15One’s life does not consist in the abundance of possessions.”
It is easy to hide behind the word abundance. None of us think we have an abundance because we can look up in the hills or across town and see someone with more. Though our closets and garages might be overflowing, and we may lament we have too much stuff, we seldom imagine Jesus’ warning applies to us. We are pretty confident that what we have only – or mostly – what we need.
If, however, we translate Jesus’ comment more neutrally – “a person’s life does not consist in what he or she has stored up” – then the force of these words becomes more apparent and inescapable.
We spend a great portion of our lives storing up goods – or at least trying to. We want to have enough to live comfortably in retirement. We save. We invest. We insure. We build up our pensions or IRA’s. We buy a house – and then bigger houses if we can. If we are able, we build a family, looking forward to children and grandchildren and great grandchildren. We gather stuff to make a comfortable home and the tools to tend it. If we prosper we upgrade, trading grandmas’ old dishes for ones we like, and our cheap kitchen pots and pans for nicer, newer ones. If we can, we move a wall and make a master bath or bigger kitchen – all with an eye to the day when we can enjoy retirement with enough to be comfortable, when we can “relax, eat, drink, and be happy.” These are, of course, the words of the fool in the parable.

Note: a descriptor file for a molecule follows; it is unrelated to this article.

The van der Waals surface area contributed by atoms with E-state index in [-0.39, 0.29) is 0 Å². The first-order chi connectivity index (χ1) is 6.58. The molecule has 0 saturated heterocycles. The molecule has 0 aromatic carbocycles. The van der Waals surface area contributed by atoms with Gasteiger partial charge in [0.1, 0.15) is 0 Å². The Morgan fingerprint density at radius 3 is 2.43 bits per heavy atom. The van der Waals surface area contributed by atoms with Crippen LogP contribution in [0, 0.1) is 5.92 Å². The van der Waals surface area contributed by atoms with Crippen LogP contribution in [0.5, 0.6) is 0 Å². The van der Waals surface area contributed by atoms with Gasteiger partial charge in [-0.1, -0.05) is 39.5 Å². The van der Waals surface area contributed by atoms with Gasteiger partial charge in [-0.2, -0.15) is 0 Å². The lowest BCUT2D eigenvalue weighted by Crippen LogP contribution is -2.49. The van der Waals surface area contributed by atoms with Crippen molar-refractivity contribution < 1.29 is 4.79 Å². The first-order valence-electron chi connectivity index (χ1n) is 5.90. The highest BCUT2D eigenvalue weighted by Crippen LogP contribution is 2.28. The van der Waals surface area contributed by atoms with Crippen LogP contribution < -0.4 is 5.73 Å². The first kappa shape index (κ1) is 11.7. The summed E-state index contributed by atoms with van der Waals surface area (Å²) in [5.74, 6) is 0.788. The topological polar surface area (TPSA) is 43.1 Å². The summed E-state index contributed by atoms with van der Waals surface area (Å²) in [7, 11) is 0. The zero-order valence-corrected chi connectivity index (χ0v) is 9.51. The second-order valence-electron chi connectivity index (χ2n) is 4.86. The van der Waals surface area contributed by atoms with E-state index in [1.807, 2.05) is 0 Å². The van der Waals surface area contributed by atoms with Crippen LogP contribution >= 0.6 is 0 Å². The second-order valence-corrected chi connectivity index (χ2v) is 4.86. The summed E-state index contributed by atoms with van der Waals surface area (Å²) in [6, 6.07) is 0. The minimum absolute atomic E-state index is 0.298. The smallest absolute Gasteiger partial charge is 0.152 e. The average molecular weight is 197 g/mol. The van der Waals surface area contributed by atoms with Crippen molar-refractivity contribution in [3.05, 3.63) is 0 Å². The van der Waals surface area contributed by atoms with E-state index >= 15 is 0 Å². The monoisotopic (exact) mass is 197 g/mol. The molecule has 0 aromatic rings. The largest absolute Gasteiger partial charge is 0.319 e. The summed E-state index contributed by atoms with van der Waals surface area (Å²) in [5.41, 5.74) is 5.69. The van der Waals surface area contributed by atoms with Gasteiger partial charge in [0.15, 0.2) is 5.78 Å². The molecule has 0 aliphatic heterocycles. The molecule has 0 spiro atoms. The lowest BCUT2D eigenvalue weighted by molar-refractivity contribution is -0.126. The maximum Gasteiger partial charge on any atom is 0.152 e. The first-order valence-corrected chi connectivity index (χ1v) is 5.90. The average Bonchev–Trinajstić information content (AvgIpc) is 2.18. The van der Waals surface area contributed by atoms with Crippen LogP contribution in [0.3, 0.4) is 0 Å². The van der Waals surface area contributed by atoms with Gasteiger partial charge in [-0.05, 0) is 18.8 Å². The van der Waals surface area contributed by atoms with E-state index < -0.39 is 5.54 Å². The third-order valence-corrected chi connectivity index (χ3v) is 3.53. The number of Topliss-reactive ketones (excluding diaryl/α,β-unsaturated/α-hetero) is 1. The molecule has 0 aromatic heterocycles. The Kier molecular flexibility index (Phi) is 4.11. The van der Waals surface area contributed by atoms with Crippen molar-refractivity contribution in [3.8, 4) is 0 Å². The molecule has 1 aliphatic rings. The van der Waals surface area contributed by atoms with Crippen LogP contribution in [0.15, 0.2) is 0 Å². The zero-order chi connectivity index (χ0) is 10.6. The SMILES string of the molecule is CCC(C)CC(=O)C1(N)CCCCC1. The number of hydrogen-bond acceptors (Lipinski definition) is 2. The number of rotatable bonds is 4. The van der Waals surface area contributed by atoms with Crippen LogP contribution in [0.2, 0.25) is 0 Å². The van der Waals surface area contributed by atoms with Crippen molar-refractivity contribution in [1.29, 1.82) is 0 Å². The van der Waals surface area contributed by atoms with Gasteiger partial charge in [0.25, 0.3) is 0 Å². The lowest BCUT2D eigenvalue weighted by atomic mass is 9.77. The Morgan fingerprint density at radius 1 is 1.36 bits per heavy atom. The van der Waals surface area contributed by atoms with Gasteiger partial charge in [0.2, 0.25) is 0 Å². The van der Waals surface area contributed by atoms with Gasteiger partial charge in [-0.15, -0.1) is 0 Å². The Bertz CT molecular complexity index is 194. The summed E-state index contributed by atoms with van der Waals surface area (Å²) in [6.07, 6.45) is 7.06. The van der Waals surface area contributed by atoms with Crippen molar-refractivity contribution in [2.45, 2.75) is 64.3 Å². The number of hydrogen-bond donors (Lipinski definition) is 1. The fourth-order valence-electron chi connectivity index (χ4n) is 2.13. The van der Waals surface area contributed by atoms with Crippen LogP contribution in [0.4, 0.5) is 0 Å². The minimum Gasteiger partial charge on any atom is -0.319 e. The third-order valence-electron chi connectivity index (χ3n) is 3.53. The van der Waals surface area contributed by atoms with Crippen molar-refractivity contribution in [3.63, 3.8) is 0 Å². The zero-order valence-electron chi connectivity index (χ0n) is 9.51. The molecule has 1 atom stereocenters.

There is, of course, nothing wrong with relaxing, eating, drinking and being happy. The question is whether these constitute life. And whether life comes from what we have stored up.
The rich man in the parable has received a great blessing from God, but he fails to understand the purpose of God’s blessing. He counts it all for himself and foresees a life of contentment. In this he tragically misses the way of God: abundance is for sharing. God’s gift of abundance grants me the privilege of many acts of kindness. It allows me to feed the hungry, clothe the naked and visit those in prison. It allows me great opportunity to live the generosity of heaven, to share in the joy of God’s healing and redeeming work. God’s abundance grants me the opportunity to “store up heavenly riches” – not meaning to get brownie points in heaven for my charities on earth, but to immerse myself ever deeper in that which is eternal: kindness, mercy, justice, love. This is a true spiritual wealth. The fool misspent his abundance on the falsehood that life is found in his storage bins.
Life, the life that participates in the eternal, the life that is enlivened by the divine Spirit, the life that is infused with the heavenly mysteries we call love and joy, the life that cannot perish, comes from what you give not what you gather.
What we accumulate gives us only an illusion of security. Too many things can steal it away: illness, accident, fraud, or a simple mistake. On the other hand, nothing can steal away a life of compassion, a generous heart and fellowship with the one who is eternal.